Christine McHorse seemed destined to land at the intersection of art and innovation.
Not content to simply create traditional Native pottery, McHorse at midcareer found and burnished a sculpting style that was uniquely her own — one that intrigued collectors, art experts and most of all, family and friends.
“She loved the challenge of it,” said her husband, Joel McHorse. “She was always looking to do something different.”
Christine McHorse, a ceramist, painter and jeweler whose work appeared nationwide and worldwide, died this week of COVID-19, her husband said. She was 72.
Former gallery owner and author Garth Clark said McHorse was a pioneer whose work with micaceous clay was nonpareil.
“If you look at the realm in which she operated, and you look at her competitors, it’s a long way down the hill from where she is,” Clark said Thursday. “She was a visionary, way ahead of her time.”
Born in 1948 to Navajo parents in Morenci, Ariz., McHorse attended schools in the nearby town of Clifton before attending the Institute of American Indian Arts in Santa Fe in the 1960s. There, she met Joel and later learned to create Native-themed ceramics with the help of his mother, Lena Archuleta of Taos Pueblo, McHorse said in a 2013 interview with The New Mexican’s Pasatiempo magazine.
For more than a decade, McHorse made what she called “typical” pottery before changing course in the mid-1990s, when she innovated her new approach with micaceous clay. Though she used a traditional coil-building method, the result was nontraditional and eye-grabbing — sleek, spare in adornment, a sculpture as much as a pot.
“Eggshell thin,” recalled George Rivera, the former governor of Pojoaque Pueblo and a close friend. “It was just mind-blowing how she would get it. You couldn’t see how she built it, and yet she pulled off this amazing technique that stunned people. If you’re into ceramics, arts, you realize that is so hard to do. Some people can’t do it in a lifetime. She would make one after the other.”
Along the way, she was a winner of top awards at Santa Fe Indian Market, though as time went on her work sold better at contemporary art venues than at the market. But the event was important to her, friends said, noting she was the first president of the Council of Artists, which represented artists’ concerns to the Southwestern Association for Indian Arts in the mid-1990s.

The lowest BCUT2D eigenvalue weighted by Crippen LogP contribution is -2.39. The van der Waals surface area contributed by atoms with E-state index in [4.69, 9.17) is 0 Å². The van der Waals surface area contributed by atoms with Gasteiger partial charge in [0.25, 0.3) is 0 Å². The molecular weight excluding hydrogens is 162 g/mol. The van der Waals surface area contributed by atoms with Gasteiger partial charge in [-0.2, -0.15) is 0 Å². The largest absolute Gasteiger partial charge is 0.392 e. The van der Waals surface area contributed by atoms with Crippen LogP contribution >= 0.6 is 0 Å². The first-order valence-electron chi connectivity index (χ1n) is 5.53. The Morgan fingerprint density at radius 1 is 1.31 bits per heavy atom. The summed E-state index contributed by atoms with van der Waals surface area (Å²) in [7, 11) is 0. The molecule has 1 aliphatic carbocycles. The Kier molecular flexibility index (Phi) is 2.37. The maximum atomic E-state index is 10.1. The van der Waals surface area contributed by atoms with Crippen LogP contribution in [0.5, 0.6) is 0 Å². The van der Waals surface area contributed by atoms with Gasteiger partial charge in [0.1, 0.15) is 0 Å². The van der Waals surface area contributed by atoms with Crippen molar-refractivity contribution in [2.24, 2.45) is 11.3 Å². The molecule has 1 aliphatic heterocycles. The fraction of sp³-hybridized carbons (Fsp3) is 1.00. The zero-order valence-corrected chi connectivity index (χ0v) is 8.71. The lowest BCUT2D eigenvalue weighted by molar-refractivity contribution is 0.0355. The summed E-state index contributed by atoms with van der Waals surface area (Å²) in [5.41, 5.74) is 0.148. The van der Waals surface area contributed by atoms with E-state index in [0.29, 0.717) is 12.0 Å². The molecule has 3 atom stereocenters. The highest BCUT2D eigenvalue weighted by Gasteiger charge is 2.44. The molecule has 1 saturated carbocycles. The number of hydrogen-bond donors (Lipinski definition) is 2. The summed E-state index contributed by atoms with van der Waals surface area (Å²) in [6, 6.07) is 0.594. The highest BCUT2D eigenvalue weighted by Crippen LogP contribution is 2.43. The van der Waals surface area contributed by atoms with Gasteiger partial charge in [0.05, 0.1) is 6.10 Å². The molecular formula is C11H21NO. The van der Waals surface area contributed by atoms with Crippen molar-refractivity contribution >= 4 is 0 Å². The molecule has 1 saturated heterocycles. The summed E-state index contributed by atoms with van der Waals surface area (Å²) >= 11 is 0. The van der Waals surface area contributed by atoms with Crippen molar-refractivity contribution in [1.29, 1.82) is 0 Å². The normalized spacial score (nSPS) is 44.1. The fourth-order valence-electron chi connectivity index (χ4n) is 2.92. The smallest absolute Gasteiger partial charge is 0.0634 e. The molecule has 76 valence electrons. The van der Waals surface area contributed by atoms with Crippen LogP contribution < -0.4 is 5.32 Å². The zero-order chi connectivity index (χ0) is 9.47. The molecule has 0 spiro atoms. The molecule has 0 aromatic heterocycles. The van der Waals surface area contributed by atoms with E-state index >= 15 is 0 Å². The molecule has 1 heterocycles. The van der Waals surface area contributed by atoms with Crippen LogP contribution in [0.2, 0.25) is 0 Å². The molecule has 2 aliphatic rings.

Her influence, coupled with Joel McHorse’s presence, was a turning point in the event’s evolution as artists advocated for themselves, said Mateo Romero, a friend and fellow artist.
“She showed us we could come in on our own terms, with grace and integrity, and could transform the vision of the market to meet our needs,” he said. “That’s a beautiful thing.”
“She was recognized and accomplished,” added artist Kenneth Johnson of Santa Fe. “But her real strength was her voice.”
Through the many changes, in art and in life, McHorse handled her success with aplomb, Clark said.
“There was a national sophistication, and wherever she went, whatever level she encountered people, there was a great ease with her,” said Clark. “People also realized pretty quickly this was a great thinker. She didn’t think herself into boxes.”
In describing her work, McHorse talked at length about the elements she used to create her sculptures.
“There’s a period where I gain as much of the craft as I can, and then I start exploring structure — how far I can push the shape or how much extension I can get without losing the strength of the clay,” McHorse told Pasatiempo. “A lot of them are experimental pieces of construction. I do a lot of combinations of shapes that I’ve done before or ideas I’ve had before and it just leads me to other shapes and ideas.”
Those flashes, evidently, were plentiful.
“I have so many sketches and ideas, I have too many for my own lifetime,” she said.
Clark said he and partner Mark Del Vecchio became close friends with the artist through the years. He noted McHorse had a deep interest in others’ artwork — and not just in sculpture. She once traveled to Barcelona to absorb the architecture of Antoni Gaudí, whose buildings in Barcelona are known throughout the world.
“How he saw form, she saw form,” said Clark. “Not many undertake a journey like that.”
Along the journey, McHorse also managed to balance a home life — she and Joel McHorse had two sons and two grandchildren — and reveled in the people she influenced and friendships she made.
“That was really an important part for her,” Joel McHorse said. “She just had people she liked to hang out with and be with. ... We were very fortunate.”
McHorse in recent years had battled cancer, then contracted COVID-19. Her husband said once the pandemic passes, the family will have a memorial.
“We’re going to miss her,” said Rivera, who recalled times when McHorse would hold classes at Pojoaque Pueblo’s Poeh Center and find it jammed with other professional artists, eager to learn from a true original. “Christine was a sweet, sweet person. Very caring. She was wonderful. Wonderful.”